The 4th annual Silo Symposium and Expo took place in Maseru, Lesotho, from 20 to 22 September. This was my first introduction to farming in the mountain kingdom, but many of the concerns raised by farmers during discussion were very familiar indeed.
Like the roads in its capital city, farming in Lesotho lacks direction and upkeep.
There is no question that Basotho farmers are passionate about what they do and eager to learn and improve their production practices, but since the country’s agricultural sector consists mainly of subsistence farming on communal land, it difficult to coordinate industry-wide development that will make farming a sustainable livelihood generator for the rural poor.
One of the main themes of the symposium was exploring the potential of a veterinary fund scheme for Lesotho. According to Tjonane Matla, editor of The Silo, Lesotho’s only magazine dedicated to agricultural reporting, there are about two million Merino sheep, one million Angora goats and 700 000 head of cattle in the country – a total of 3,7 million animals.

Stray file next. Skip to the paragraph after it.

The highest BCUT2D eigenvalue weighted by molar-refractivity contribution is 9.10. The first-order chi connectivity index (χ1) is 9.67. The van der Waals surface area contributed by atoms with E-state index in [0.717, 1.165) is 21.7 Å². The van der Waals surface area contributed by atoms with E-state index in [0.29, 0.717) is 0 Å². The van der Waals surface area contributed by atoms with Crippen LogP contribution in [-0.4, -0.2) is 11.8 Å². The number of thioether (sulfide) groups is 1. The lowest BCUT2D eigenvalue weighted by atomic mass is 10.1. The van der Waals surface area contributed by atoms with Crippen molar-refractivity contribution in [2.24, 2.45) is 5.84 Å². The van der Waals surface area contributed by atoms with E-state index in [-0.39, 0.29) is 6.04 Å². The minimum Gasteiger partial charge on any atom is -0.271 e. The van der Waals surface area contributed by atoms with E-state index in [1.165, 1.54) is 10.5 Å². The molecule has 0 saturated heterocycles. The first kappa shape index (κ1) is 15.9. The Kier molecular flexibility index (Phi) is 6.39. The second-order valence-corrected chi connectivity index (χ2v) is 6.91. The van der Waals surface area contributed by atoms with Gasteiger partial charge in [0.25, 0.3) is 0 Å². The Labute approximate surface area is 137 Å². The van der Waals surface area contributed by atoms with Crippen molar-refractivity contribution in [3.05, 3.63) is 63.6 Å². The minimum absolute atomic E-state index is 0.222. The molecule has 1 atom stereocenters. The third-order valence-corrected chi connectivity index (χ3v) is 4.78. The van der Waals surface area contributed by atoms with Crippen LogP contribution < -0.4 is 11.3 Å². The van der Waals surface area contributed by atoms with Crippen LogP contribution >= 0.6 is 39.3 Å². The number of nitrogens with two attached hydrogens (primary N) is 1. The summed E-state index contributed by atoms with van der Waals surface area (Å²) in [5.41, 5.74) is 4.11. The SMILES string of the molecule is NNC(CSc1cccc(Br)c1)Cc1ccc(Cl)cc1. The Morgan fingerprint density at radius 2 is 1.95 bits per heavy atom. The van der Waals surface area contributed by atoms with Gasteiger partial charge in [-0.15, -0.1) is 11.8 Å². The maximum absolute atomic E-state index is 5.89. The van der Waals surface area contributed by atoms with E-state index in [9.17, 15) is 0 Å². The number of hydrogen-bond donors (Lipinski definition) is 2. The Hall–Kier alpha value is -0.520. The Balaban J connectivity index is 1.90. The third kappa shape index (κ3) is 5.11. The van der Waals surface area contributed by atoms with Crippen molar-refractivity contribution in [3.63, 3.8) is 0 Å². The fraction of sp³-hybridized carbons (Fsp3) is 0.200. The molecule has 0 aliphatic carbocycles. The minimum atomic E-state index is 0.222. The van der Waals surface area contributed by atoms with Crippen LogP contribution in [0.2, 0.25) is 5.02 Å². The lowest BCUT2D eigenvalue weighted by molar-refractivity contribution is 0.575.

Yet only 26 veterinary personnel, of whom fewer than 10 are veterinarians, are on hand to care for them.
“This simply means that after 50 years of our independence, we’re satisfied with the fact that a sick animal dies, and this becomes a free meal for the villagers,” said Matla.
The recipient of the Silo Editor’s Award, for a person who has made a major contribution to advancing agriculture in Lesotho, was awarded to 81-year-old farmer, Mojalefa Lephole.
Lephole is, amongst other things, a qualified veterinary assistant. He said that he had had no option but to close his veterinary clinic because Basotho farmers were not “in the culture of procuring veterinary services”.
Another challenge that farmers in Lesotho face is stock theft. Unfortunately, there are no reliable statistics on the economic loss to the sector caused by these crimes. During the panel discussion, one farmer expressed the opinion that the loss of stock due to theft was not really an economic loss for the country, because while the farmer might lose an asset, the thief gains one.
So no real loss is suffered on a national level. This may seem logical at face value, but of course it ignores the suffering of those farmers who lose their animals and the fact that it skews the economy severely, as the asset is gained without work or inputs.
As in many areas in South Africa, Lesotho’s communal farmers are the perpetrators and victims of catastrophic overgrazing.
One farmer suggested that overgrazing be punished with steep fines because it was effectively a crime that affected the entire population.